Adult vision screening training and certification

Prevention is an important part of good healthcare. Members of volunteer organizations and service groups around the country take adult vision screening training so they can better serve their communities. Some offer vision screening as a benefit. Others provide these services for a fee.


Why is vision screening important? ► Why is vision screening important? ▼

More than 50,000 Americans lose their sight each year, and nearly half of these individuals go blind needlessly. So screening for possible eye problems makes good sense.

Prevention is an important aspect of health care. Many organizations, service groups and clubs take adult vision screening training so that they can provide vision screening services to their communities. Some offer vision screening as a benefit; other provide their services for a fee.

Vision screening is a good beginning to eye care. A screening does not replace a professional eye examination, but it can help identify individuals at risk for eye disease. Finding eye disease in its early, treatable stages saves sight.

Why vision screening training? ► Why vision screening training? ▼

While vision screening is not an exam, it is a great responsibility. Prevent Blindness America has the nation's only program for training and certifying adult and children's vision screeners. We believe that screeners need to be effective, consistent and of the highest quality. Through specially developed courses, Prevent Blindness America equips people to learn skills, practice them under the eyes of experienced observers, and earn valuable accreditation.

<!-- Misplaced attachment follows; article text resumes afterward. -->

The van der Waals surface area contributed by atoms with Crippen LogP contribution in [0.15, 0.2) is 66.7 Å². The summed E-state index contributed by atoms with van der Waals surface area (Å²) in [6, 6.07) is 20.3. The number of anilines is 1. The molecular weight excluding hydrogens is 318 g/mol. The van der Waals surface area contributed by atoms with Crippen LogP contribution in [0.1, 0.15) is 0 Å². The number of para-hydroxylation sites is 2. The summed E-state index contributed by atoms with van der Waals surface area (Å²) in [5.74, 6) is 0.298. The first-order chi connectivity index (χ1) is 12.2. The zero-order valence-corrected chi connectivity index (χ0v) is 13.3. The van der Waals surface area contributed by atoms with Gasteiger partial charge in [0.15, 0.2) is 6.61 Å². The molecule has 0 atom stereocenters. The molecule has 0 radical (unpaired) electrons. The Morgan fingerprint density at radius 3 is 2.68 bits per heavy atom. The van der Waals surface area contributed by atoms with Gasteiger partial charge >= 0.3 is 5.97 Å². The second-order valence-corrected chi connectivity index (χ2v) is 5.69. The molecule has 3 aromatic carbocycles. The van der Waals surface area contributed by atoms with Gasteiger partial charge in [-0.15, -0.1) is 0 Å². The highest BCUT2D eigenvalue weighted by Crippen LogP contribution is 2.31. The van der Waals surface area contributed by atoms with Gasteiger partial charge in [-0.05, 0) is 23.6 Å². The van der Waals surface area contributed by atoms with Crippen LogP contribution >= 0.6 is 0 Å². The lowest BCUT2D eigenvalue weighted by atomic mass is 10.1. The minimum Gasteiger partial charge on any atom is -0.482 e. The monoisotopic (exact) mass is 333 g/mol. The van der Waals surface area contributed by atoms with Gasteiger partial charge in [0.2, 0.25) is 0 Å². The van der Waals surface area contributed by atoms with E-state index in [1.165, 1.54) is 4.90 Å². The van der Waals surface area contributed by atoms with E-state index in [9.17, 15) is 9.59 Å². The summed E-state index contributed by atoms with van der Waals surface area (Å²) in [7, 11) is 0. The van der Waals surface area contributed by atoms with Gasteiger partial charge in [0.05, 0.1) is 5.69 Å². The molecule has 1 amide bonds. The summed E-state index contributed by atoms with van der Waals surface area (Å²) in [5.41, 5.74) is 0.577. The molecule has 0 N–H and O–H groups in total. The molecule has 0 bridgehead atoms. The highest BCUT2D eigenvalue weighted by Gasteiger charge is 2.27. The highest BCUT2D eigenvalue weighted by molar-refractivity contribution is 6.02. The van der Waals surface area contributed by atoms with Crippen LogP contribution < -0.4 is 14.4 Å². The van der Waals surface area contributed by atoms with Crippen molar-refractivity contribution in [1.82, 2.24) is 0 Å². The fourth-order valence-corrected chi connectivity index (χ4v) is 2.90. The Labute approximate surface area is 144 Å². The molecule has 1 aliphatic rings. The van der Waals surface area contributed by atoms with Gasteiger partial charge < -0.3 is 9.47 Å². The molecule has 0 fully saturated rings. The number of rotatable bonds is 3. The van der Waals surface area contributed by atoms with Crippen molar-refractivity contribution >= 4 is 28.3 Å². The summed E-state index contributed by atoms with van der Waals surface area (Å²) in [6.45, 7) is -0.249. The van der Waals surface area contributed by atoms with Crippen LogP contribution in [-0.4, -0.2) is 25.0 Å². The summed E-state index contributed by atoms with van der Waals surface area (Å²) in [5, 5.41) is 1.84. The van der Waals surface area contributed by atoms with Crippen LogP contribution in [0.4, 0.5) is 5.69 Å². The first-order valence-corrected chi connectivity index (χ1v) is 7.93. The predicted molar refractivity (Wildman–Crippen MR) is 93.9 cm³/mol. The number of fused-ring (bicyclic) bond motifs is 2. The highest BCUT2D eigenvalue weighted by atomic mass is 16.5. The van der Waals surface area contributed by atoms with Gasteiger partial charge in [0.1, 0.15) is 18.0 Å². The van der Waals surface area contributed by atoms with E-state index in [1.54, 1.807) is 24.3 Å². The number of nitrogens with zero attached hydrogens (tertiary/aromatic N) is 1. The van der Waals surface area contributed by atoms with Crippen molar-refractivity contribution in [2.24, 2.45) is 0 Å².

What is an adult vision screening? ► What is an adult vision screening? ▼

Prevent Blindness adult vision screenings consist of a number of steps. First, a screener will assess the participants' risk of several leading eye problems by asking questions about medical history, age, race and how recently they've seen an eye doctor.

The screening tests will check for refractive problems such as:

  • Nearsightedness or the inability to focus at a distance;
  • Farsighedness or the inability to focus at close ranges; and
  • "Aging eye" or a decrease in the ability to focus on things close up.

Also, a visual field test is used to help detect significant changes in peripheral (side) vision. Such changes can be early signs of glaucoma.

Lastly, a screener discusses the test results with each participant and makes a recommendation regarding the need for professional eye care.

What's involved in the training? ► What's involved in the training? ▼

Prevent Blindness' 6.5-hour training course utilizes the latest adult vision screening tools. The comprehensive manual provides participant information including reasons for screening, equipment and set-up lists, detailed instructions for conducting tests, activities, reference material and a glossary. Participants learn about:

  • Risks for certain eye diseases;
  • Distance acuity tests;
  • Near acuity tests;
  • Visual field tests;
  • Exit interviews to interpret results for the screened individual, make recommendations to see an eye doctor, provide information, answer questions and initiate follow-up; and
  • Appropriate screening reports.

The course emphasizes the importance of regular eye examinations, subject evaluation and effective follow-up. Upon completion of the Screener Basics Course, participants are candidates for certification. Certification is available to course participants who successfully demonstrate their knowledge of skills at an observed screening.

Are you interested in joining Prevent Blindness America's 35,000 volunteers by becoming a vision screener? ► Are you interested in joining Prevent Blindness America's 35,000 volunteers by becoming a vision screener? ▼